In January 2009 I came across Stefan Heucke's The Selfish Giant for piano-four hands and narrator, based on the homonymous fairy tale by Oscar Wilde. At that time I performed as a member of the piano duo Duo Vivo, and as we started learning this work we came up with the idea of presenting it in a school to an audience of students. This idea turned into a project that took place a couple of months later at the Oscar Romero College in Hoorn, north of Amsterdam in The Netherlands. We gave four performances, two in Dutch and two in English, collaborating with two teachers from the school. Although this performance was a great challenge for us, as we had never played for an audience of students before, the overall result was quite unexpected for everyone, including ourselves.
The following year we were invited by the same school to present a similar project. This time we performed The Carnival of the Animals by Camille Saint-Saëns, collaborating with an ensemble especially formed for this project. The same two teachers we had worked with the previous year were the narrators again. We gave a total of nine performances in Dutch and English.
These projects were related to the English and Dutch literature classes, thus, giving the opportunity to teachers to hand out questionnaires during the performances, as well as having the students interact with us. Soon all this was featured in the local and school's newspapers. Since other schools started showing interest, for our 2011 project we commissioned a new work, of which we gave the world premiere, and performed it 11 times. This was The Traveling Musicians for piano-four hands and narrator by Nickos Harizanos, based on the homonymous fairy tale by Brothers Grimm. Some students expressed the wish to actively participate and created their own staging and costumes!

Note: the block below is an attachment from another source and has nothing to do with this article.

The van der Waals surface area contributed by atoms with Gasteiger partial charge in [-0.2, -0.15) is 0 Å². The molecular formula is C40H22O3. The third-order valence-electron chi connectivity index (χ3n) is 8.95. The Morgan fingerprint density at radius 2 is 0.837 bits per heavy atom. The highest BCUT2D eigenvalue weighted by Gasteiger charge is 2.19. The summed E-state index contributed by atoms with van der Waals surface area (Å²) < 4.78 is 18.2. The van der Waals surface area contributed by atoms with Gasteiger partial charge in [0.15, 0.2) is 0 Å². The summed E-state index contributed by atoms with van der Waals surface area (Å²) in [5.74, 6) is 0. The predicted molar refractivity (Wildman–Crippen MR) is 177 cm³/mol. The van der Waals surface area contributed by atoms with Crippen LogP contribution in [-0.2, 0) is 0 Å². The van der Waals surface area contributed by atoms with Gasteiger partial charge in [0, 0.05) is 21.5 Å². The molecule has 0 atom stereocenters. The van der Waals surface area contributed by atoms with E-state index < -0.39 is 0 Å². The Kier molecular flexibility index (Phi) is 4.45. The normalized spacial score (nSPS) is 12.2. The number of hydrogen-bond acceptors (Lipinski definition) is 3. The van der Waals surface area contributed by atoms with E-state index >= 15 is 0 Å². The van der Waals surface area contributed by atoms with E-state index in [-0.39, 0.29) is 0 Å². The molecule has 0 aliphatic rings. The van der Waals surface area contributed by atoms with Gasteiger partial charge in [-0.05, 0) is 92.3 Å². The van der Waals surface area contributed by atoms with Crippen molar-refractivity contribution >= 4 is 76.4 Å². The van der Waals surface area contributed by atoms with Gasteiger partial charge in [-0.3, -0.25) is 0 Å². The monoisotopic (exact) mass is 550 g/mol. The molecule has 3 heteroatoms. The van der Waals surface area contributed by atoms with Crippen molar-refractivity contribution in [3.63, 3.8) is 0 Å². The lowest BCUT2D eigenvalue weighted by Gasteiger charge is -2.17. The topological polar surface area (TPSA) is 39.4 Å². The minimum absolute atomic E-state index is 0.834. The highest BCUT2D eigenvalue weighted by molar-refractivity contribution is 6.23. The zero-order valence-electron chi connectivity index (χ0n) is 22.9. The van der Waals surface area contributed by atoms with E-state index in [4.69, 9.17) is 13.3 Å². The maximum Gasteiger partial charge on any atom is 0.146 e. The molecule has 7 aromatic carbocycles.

From our first experience in 2009, we came to realize how important it is to present such projects to students, especially while in middle school. They are given the opportunity to create an idea through live experience. Boosting their imagination is an important tool to encourage young people to create and strengthen critical thought. The essential target of these projects is not to convey the audience to like what they hear and see, but to give them the opportunity to participate, and decide on their own.